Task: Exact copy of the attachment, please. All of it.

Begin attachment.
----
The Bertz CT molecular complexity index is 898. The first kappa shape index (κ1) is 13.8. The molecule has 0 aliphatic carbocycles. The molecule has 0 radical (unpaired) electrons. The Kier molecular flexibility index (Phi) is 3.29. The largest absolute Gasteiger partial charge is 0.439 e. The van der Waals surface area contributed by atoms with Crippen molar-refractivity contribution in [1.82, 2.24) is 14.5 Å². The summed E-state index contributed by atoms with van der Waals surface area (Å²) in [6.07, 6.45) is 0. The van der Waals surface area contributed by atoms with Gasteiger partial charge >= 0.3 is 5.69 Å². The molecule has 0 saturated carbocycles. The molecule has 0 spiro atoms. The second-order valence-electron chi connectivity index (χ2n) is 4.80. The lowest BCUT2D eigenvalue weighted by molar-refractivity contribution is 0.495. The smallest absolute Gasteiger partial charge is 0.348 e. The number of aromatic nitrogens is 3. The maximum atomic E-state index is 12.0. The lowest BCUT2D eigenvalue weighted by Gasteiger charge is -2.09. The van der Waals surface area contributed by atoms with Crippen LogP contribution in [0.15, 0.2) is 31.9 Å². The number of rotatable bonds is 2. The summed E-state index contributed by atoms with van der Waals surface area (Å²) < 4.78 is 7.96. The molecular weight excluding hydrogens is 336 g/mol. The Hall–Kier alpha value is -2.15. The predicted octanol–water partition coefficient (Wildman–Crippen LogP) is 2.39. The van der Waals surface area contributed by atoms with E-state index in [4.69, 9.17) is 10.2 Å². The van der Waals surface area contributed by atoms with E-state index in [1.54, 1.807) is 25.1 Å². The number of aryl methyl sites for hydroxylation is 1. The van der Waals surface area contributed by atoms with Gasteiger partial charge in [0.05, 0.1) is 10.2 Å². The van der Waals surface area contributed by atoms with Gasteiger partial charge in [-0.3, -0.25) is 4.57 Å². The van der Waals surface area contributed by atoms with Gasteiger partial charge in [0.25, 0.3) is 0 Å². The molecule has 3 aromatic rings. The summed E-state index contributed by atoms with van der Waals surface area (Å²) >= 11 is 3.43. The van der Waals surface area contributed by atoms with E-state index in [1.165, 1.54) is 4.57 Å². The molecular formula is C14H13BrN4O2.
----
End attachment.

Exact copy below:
The Bertz CT molecular complexity index is 898. The first kappa shape index (κ1) is 13.8. The molecule has 0 aliphatic carbocycles. The molecule has 0 radical (unpaired) electrons. The Kier molecular flexibility index (Phi) is 3.29. The largest absolute Gasteiger partial charge is 0.439 e. The van der Waals surface area contributed by atoms with Crippen molar-refractivity contribution in [1.82, 2.24) is 14.5 Å². The summed E-state index contributed by atoms with van der Waals surface area (Å²) in [6.07, 6.45) is 0. The van der Waals surface area contributed by atoms with Gasteiger partial charge >= 0.3 is 5.69 Å². The molecule has 0 saturated carbocycles. The molecule has 0 spiro atoms. The second-order valence-electron chi connectivity index (χ2n) is 4.80. The lowest BCUT2D eigenvalue weighted by molar-refractivity contribution is 0.495. The smallest absolute Gasteiger partial charge is 0.348 e. The number of aromatic nitrogens is 3. The maximum atomic E-state index is 12.0. The lowest BCUT2D eigenvalue weighted by Gasteiger charge is -2.09. The van der Waals surface area contributed by atoms with Crippen LogP contribution in [0.15, 0.2) is 31.9 Å². The number of rotatable bonds is 2. The summed E-state index contributed by atoms with van der Waals surface area (Å²) < 4.78 is 7.96. The molecular weight excluding hydrogens is 336 g/mol. The Hall–Kier alpha value is -2.15. The predicted octanol–water partition coefficient (Wildman–Crippen LogP) is 2.39. The van der Waals surface area contributed by atoms with E-state index in [4.69, 9.17) is 10.2 Å². The van der Waals surface area contributed by atoms with E-state index in [1.54, 1.807) is 25.1 Å². The number of aryl methyl sites for hydroxylation is 1. The van der Waals surface area contributed by atoms with Gasteiger partial charge in [0.05, 0.1) is 10.2 Å². The van der Waals surface area contributed by atoms with Gasteiger partial charge in [-0.3, -0.25) is 4.57 Å². The van der Waals surface area contributed by atoms with Gasteiger partial charge in [0.25, 0.3) is 0 Å². The molecule has 3 aromatic rings. The summed E-state index contributed by atoms with van der Waals surface area (Å²) >= 11 is 3.43. The van der Waals surface area contributed by atoms with E-state index in [1.165, 1.54) is 4.57 Å². The molecular formula is C14H13BrN4O2.